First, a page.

Choosing Authenticity

How prepackaged everything has masked our identity. Who are you really without them? Who do you really want to be?

Stephen has done an excellent series on authenticity.

shifting our orientation from treating others as objects that exist to serve our interests, to an openness to the other as an expression of mystery.  This shift invites us to relate to others by resisting our temptation to reduce the other via labels, definitions and concepts and instead invites us to be open to who the other is as a multi-dimensional being who emerges over time”—Stephen

Authenticity is a set of skills really It is difficult in this day and age to discover our true selves. Everything that now influences us is carefully packaged by specialists and experts. Finding your true self requires one to analyze, step back and embrace real, authentic, internal change through awareness that our very core has been challenged by agendas.

Me and my brother—1967


Author: jimoeba

Alternatives to big box religions and dogmas

29 thoughts on “Choosing Authenticity”

  1. Nice words, but not as hard to do as you seem to think, if you are willing to take the bullshit and throw it away, then start over.
    Mind you, few people are willing to start over, to unmake themselves and then remake themselves. They don’t have the time, or the energy, or the will. I AM WHO I AM. But really they are not. Generally speaking, we are who we were made to be by those outside of ourselves. All it takes is the desire to discover who we are from the inside out, rather than from the outside in…

    Liked by 6 people

      1. I mean un-make. To unmask is to show yourself, but how can you unmask what you do not know about yourself. If you want to find yourself, you have to know where to look, and if you can only see the many faces you show to the various folks around you, you will never know which one is you. Better to start over from scratch.

        Liked by 2 people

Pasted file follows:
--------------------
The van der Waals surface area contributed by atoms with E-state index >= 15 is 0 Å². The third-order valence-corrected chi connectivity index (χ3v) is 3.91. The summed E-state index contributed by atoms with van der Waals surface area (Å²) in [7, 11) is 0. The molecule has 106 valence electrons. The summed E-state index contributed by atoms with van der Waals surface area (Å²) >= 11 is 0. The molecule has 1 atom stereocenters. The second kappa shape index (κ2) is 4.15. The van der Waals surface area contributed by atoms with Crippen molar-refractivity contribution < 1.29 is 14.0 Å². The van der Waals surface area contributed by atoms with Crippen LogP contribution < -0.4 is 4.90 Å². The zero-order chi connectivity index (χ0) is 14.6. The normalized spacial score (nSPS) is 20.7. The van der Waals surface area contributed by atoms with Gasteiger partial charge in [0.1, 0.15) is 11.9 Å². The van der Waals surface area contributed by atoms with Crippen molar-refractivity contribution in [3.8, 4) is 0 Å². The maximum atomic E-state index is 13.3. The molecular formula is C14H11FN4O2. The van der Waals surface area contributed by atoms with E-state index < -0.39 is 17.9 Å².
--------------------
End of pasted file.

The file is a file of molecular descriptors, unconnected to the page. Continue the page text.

2. I’m sorry Jim but rawgod has it right: it is definitely “unmake” and “remake” if one is looking for real and permanent change. The mask is for those who do not want to make the effort to change; who are satisfied to let others lead and make the changes, for better or worse, for them. When you decided God wasn’t doing it for you did you just change masks, or did you unmake a part of yourself to remake it in a more appropriate guise for who you wanted to be? Changing masks is going from Free Grace Baptist to Pentecostal Tabernacle. Nothing essential changes.

        Liked by 2 people

            1. Stripped down and no guile. Everything you ever believed is crap, and open yourself to a serious learning curve of true examination. If fact, it’s been about five years and I’m probably due for another round.

              Liked by 1 person

    1. Maybe. But most of what we do now is we don’t like the alternative. We mask up and go to work, like a waiter at a restaurant doing our best to please in order to get something. I know this is idealistic and likely will never change. The system demands allegiance and growth, and who am I to stop unhappy people from doing what they despise?

      Liked by 4 people

  2. Hello Jim. While I do not quite get all the twisted word usage, I think I got the idea. I wonder why it can not simply be written as: Be the best person you can be in the life you live while helping others to live their lives as best they can? A long time ago I made a promise to myself I still try to keep, every day I will try to be a better Scottie today than I was yesterday. I often fail that promise, but I keep trying. Hugs